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Rock the Vote Press Releases

Contacts:

Zoe Bridges-Curry, 202- 560-5990, zoe@berlinrosen.com
Chrissy Faessen, 202-710-9941, Chrissy@rockthevote.com

ROCK THE VOTE DEBUTS DIRECT ONLINE VOTER REGISTRATION SUBMISSION WITH WASHINGTON STATE

Tool offers groundbreaking model for modernizing the voter registration process

Washington, DC - July 16, 2012

As efforts to scale back voting rights move forward in states nationwide, Rock the Vote is pushing forward with new groundbreaking technology built within our state-of-the-art online voter registration tool that now allows users to register to vote (from their phone, iPad, or computer) completely online—no printing, signing, or mailing involved. The tool launched last week in Washington State, where Rock the Vote generated 49,103 voter registration applications in 2008. Rock the Vote’s partnership with the state is the first of its kind anywhere in the country.

Young people, who now make up nearly one quarter of the electorate, turned out in unprecedented numbers in 2008. Since then, more than 30 states have passed voting restrictions. Because of Voter ID laws, strict residency requirements, and elimination of early voting, the Brennan Center for Justice projects that nearly five million people—especially young, minority, and elderly citizens—could be prevented from casting their ballots this November.

“Young people across the country are seeing their voting rights eroded by politicians with explicit interests in keeping them silent. This tool will help them reclaim their voice in our democracy,” said Heather Smith, President of Rock the Vote. “It serves not only as a model for modernizing voter registration practices across the country, but also as a significant step forward for voting rights.”

The application is poised to cut costs for cash-strapped states, reduce errors, and pave the way for increased turnout—particularly among young people.

“In the past presidential election approximately 78 percent of those that filled out a completed form online mailed it in and got on the rolls. By taking out the sign and mail steps, the tool will likely bring that rate to nearly 100 percent. That means thousands of new registered voters from Rock the Vote alone,” said Smith.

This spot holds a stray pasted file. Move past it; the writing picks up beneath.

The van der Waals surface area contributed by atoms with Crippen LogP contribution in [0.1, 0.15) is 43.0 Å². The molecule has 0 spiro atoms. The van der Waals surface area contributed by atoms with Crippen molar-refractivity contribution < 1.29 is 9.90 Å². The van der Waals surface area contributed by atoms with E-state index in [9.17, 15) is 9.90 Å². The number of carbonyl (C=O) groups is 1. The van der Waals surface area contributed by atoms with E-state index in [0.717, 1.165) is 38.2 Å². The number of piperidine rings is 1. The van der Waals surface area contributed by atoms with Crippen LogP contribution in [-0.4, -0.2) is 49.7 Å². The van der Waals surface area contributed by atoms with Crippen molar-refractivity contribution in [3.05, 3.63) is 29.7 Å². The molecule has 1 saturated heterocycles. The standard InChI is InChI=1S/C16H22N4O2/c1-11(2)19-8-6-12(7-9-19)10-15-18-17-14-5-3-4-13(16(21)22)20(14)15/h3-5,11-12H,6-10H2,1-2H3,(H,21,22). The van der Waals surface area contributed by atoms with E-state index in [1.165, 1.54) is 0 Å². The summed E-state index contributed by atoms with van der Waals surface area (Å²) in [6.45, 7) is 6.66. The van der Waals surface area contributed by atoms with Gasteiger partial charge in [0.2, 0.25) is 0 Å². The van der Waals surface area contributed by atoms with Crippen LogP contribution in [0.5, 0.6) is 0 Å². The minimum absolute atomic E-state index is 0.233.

Registering online makes the system more secure, more accurate, and more cost efficient. But many young people still need to be asked or reminded to register, which is why Rock the Vote’s partnership with states is so crucial. As the largest nonpartisan voter registration and engagement organization in the country, Rock the Vote is uniquely positioned to facilitate voter registration by posting the tool on thousands of sites young people visit, such as Facebook and popular artists’ websites, as well as in game consoles.

“The process was simple and quick,” said John Gaines, who used the tool to register in Washington State. “It made it convenient for me… and it was cheaper. [Making] it easy for people to get registered will help us get more people to vote.”

Washington State is the first among a number of key states—including California, Oregon, and Nevada—that are in conversation with Rock the Vote about integrating this new technology in advance of November’s general election. The tool is available for free to any group that wants to promote voter registration. With tech-savvy young people expected to play a critical role in determining the outcome of the 2012 Election, this tool is a huge step forward for voting rights and for building a 21st-century electoral system.


About Rock the Vote

Rock the Vote's mission is to engage and build political power for young people in our country. Using music, popular culture, new technologies, and grassroots organizing for more than 20 years, Rock the Vote has registered more than 5 million young people, including a record-shattering 2.25 million registration downloads in the historic 2008 election. As the tidal wave of Millennial Generation voters continues to establish its power at the polls, Rock the Vote will register millions more young people and make their voices heard.